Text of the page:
All teachers know about chunking the work. All teachers know about planning lessons and assignments around the steady and controlled revelation of information and knowledge. Step by step teaching and learning is second nature to them. Now they are using technology , it’s time for them to meet the UX and UI experts and learn the term progressive disclosure. It’s not that they don’t know it. There has been IWB software which includes spotlight or hidden screen functionality. There have been Powerpoint presentations where you reveal the learning material a bit at a time. Progressive disclosure is a familiar term and concept in UX and UI and software designers these days think in this way. Apps and software are designed with this in mind so that the user is not swamped with information and can navigate their way through the app , site or software in an intuitive way. Teachers, then, need to be able to talk about progressive disclosure. They need to be mindful of it as they design digital materials and they need to be able to have those conversations with people who are designing educational software and apps so they can explain to them what sorts of stepping processes influence classroom learning and learners. My students were always complaining very loudly if they had software which would not let them progress in any way unless they could write exactly what the software wanted as an answer. It was a big turn off for independent learning. They didn’t like being swamped with a whole array of things to do either. I would ask them to let me know if there were things which deterred them as they learned. I asked them to be able to explain that clearly and with their reasons for being put off. I would then have conversations with the companies supplying that software either on the phone or via email/support to try to explain that from an educational point of view. It often did boil down to the way the software was operating in terms of progressive disclosure. We are still developing tools and techniques for the classroom. We need to keep the conversations going and students need to be encouraged to be a part of that ongoing development so they understand how to improve their virtual world.
Filed under: classroom, e-learning, methodology, software, technology | Tagged: classroom software, Design, ICT, progressive disclosure, Teaching for Effective Learning, teaching in the 21st century, TfEL, UI, UX | Leave a comment »
Posted on February 21, 2017 by CathyW
Techgen has created a pretty good review of the Assembly app and the video goes through the key points of using it. I have been using it on my iPad and haven’t, as yet, encountered the problems he had on his phone. I can manage the shape choices across the bottom bar of my iPad Air quite well . What I can’t do is find out how to put in my own backgrounds as he did . There doesn’t seem to be an option for that. Maybe it comes with the subscription to Assembly Pro.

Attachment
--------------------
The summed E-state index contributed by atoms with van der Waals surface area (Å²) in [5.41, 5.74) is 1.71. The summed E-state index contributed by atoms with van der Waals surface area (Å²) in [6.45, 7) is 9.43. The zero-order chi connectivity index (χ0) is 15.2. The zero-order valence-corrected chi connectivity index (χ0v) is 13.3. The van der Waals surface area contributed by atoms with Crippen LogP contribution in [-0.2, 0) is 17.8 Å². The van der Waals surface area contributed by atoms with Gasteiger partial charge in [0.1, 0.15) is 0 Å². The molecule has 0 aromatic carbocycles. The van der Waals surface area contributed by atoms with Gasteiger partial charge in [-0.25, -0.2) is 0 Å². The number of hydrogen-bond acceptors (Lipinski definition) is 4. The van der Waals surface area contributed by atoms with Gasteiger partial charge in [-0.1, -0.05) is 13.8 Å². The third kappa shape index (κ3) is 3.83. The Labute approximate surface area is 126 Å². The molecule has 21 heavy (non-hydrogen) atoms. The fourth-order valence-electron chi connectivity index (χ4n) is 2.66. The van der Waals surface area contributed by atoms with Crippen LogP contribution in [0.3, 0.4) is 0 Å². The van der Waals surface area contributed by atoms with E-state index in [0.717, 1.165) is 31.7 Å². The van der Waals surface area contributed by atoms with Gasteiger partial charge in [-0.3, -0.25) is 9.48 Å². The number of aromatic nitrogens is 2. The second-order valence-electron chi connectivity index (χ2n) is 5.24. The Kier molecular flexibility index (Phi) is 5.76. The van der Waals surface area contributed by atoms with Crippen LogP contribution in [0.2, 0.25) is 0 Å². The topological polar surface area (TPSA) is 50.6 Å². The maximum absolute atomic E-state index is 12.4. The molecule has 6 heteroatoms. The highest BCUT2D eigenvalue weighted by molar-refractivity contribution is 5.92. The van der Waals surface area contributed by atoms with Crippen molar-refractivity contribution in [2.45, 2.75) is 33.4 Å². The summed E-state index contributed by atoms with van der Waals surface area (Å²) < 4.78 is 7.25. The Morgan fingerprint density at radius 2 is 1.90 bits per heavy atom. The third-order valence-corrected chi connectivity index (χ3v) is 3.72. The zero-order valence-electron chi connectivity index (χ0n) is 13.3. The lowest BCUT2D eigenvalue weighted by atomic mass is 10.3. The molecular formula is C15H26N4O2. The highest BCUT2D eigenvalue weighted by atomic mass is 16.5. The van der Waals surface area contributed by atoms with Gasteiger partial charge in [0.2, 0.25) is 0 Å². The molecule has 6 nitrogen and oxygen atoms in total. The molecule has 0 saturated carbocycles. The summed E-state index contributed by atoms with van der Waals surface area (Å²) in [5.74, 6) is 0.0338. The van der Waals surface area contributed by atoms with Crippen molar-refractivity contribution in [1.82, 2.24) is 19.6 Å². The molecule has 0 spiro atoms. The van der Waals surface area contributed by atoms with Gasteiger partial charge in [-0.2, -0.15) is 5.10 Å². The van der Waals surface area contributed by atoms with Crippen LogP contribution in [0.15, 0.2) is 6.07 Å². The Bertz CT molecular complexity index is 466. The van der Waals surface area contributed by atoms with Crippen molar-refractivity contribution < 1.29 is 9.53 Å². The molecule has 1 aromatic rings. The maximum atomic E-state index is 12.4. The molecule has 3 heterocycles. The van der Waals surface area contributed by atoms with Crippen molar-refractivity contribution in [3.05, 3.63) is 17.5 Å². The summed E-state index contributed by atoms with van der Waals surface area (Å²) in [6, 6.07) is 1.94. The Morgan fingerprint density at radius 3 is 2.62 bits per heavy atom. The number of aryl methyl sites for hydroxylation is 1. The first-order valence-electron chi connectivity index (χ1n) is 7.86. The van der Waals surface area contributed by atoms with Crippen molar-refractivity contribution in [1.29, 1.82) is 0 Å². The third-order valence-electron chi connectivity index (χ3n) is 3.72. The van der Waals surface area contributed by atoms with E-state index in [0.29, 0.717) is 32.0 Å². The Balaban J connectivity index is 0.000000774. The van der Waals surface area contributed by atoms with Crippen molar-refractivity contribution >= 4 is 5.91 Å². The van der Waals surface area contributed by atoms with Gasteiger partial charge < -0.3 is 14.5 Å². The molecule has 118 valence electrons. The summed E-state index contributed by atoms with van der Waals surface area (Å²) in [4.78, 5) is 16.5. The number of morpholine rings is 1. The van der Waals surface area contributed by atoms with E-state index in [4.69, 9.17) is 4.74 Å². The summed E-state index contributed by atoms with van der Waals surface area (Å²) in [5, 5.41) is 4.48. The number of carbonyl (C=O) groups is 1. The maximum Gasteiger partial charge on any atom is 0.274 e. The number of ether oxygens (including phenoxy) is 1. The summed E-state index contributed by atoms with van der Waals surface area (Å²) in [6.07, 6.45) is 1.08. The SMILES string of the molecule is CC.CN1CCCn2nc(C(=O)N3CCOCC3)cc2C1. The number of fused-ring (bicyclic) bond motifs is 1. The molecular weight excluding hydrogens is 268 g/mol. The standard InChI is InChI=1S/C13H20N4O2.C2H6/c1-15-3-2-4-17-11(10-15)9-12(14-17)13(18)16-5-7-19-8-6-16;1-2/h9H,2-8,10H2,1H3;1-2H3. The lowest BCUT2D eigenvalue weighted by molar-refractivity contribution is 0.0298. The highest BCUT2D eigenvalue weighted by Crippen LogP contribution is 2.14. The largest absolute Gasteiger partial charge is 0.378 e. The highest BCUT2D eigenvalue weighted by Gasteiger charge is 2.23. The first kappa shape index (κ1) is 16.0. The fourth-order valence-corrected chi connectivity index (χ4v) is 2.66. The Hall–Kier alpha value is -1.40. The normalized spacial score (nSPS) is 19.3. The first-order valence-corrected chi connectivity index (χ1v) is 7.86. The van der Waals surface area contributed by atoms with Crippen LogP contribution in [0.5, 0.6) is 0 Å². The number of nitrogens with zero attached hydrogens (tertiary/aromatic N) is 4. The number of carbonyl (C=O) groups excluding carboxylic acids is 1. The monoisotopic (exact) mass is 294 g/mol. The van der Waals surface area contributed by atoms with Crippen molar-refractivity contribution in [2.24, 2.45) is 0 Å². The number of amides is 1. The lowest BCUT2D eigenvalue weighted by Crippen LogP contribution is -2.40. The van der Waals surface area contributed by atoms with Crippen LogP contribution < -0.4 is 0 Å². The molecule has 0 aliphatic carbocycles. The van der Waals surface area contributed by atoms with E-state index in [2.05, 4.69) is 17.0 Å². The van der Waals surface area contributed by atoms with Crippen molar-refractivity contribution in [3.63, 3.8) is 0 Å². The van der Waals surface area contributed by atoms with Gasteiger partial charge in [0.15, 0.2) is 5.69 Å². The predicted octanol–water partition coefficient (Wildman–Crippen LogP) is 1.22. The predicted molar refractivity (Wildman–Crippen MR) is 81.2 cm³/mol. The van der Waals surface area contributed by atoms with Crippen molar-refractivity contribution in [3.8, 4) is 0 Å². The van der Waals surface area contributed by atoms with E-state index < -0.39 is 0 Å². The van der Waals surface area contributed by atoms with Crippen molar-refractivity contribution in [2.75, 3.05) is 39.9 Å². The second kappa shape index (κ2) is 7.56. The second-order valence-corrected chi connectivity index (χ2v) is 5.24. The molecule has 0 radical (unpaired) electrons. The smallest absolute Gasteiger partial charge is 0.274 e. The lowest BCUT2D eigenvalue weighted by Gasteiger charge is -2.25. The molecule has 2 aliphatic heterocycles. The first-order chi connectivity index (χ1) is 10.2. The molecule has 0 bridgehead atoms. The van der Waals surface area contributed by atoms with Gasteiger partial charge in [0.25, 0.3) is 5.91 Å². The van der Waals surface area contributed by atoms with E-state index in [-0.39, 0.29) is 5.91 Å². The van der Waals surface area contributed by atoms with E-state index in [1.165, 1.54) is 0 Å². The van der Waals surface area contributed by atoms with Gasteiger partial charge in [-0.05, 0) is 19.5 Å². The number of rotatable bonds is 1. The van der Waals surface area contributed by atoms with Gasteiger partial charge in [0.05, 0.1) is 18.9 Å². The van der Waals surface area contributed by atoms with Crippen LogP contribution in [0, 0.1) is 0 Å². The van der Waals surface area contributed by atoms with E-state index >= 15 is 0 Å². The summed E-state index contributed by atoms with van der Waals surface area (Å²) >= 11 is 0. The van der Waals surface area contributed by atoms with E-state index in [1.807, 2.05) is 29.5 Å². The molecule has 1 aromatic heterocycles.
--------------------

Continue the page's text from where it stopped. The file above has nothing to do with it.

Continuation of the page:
I am running the free version and have plenty to be working with and the shape packages are now all free. You can easily download them as you want them. I run it with the snap to grid functionality because it creates very precise placement and image manipulation. It is easy to change the colours and add text and to bring pictures forward or put hem to the back. It is an app which fits in well with the ACARA Digital Technologies curriculum requirements because students can learn how to manipulate objects, how to apply graphic design ideas , how to collaborate and how digital systems work to create meaning. It’s a great app for creating logos, simple designs and not so simple designs when you get good at it. There are tutorials on You Tube and the Assembly app site itself points you in the right direction. Currently it’s an iOS app. There is a review of it on stuff.tv . It saves the created images in HD and the size is about 4000 pixels square , so a good size for manipulating further and reducing them will not disturb image integrity.
Filed under: classroom, e-learning, methodology, software, technology | Tagged: ACARA, apps for learning, digital technologies, graphic design, graphic design apps, UI, UX | Leave a comment »
Posted on January 8, 2017 by CathyW
This is a great free site for making a group of images look more interesting. It helps you with the design process so that you can create images which are more individual and more aesthetic. it’s not just for collages though. There is a suite of tools which will help make your images look better and things like the built in screenshot taker. It allows you to have access to some good tools to create interesting images. I found it very easy to use when I was making my new Facebook cover. Just a reminder:
Facebook cover : 851 x 315 pixels
Facebook profile picture : 180 x 180 pixels
PhotoCollage runs in several European languages. You select yours with the flag drop down menu.
Filed under: classroom, e-learning, resources, software | Tagged: Design, free image editing, free photo editing, image collage, online image editor, online photo editing, photo collage, photography, picture collage, UI, UX | Leave a comment »